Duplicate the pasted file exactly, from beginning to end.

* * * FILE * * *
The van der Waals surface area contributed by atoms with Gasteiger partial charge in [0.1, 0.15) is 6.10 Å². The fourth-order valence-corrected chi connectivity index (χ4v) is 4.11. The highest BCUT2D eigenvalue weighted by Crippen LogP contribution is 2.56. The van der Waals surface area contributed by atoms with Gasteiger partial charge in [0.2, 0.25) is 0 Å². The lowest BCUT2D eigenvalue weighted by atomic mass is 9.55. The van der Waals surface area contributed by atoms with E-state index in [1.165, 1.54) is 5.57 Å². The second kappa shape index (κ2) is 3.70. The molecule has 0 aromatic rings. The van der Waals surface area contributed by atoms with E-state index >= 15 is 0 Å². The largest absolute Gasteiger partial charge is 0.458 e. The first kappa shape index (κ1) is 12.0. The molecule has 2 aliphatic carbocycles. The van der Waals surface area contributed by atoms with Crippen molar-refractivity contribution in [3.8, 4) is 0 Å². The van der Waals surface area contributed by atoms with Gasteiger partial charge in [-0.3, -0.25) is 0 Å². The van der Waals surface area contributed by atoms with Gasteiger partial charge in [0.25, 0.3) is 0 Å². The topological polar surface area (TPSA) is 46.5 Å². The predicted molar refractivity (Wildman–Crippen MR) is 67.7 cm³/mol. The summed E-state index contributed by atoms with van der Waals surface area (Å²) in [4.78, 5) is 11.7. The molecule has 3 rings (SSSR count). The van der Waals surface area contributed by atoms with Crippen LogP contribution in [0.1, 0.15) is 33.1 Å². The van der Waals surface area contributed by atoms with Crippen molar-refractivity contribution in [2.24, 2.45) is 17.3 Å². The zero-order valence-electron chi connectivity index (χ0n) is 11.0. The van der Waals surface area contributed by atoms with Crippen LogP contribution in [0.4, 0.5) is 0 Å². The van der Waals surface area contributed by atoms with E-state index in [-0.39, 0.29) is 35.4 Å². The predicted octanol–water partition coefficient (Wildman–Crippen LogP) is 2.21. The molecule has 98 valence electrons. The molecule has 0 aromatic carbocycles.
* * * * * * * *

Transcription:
The van der Waals surface area contributed by atoms with Gasteiger partial charge in [0.1, 0.15) is 6.10 Å². The fourth-order valence-corrected chi connectivity index (χ4v) is 4.11. The highest BCUT2D eigenvalue weighted by Crippen LogP contribution is 2.56. The van der Waals surface area contributed by atoms with Gasteiger partial charge in [0.2, 0.25) is 0 Å². The lowest BCUT2D eigenvalue weighted by atomic mass is 9.55. The van der Waals surface area contributed by atoms with E-state index in [1.165, 1.54) is 5.57 Å². The second kappa shape index (κ2) is 3.70. The molecule has 0 aromatic rings. The van der Waals surface area contributed by atoms with E-state index >= 15 is 0 Å². The largest absolute Gasteiger partial charge is 0.458 e. The first kappa shape index (κ1) is 12.0. The molecule has 2 aliphatic carbocycles. The van der Waals surface area contributed by atoms with Crippen molar-refractivity contribution in [3.8, 4) is 0 Å². The van der Waals surface area contributed by atoms with Gasteiger partial charge in [-0.3, -0.25) is 0 Å². The van der Waals surface area contributed by atoms with Gasteiger partial charge in [0.25, 0.3) is 0 Å². The topological polar surface area (TPSA) is 46.5 Å². The predicted molar refractivity (Wildman–Crippen MR) is 67.7 cm³/mol. The summed E-state index contributed by atoms with van der Waals surface area (Å²) in [4.78, 5) is 11.7. The molecule has 3 rings (SSSR count). The van der Waals surface area contributed by atoms with Crippen LogP contribution in [0.1, 0.15) is 33.1 Å². The van der Waals surface area contributed by atoms with Crippen molar-refractivity contribution in [2.24, 2.45) is 17.3 Å². The zero-order valence-electron chi connectivity index (χ0n) is 11.0. The van der Waals surface area contributed by atoms with Crippen LogP contribution in [0.4, 0.5) is 0 Å². The van der Waals surface area contributed by atoms with E-state index in [-0.39, 0.29) is 35.4 Å². The predicted octanol–water partition coefficient (Wildman–Crippen LogP) is 2.21. The molecule has 98 valence electrons. The molecule has 0 aromatic carbocycles.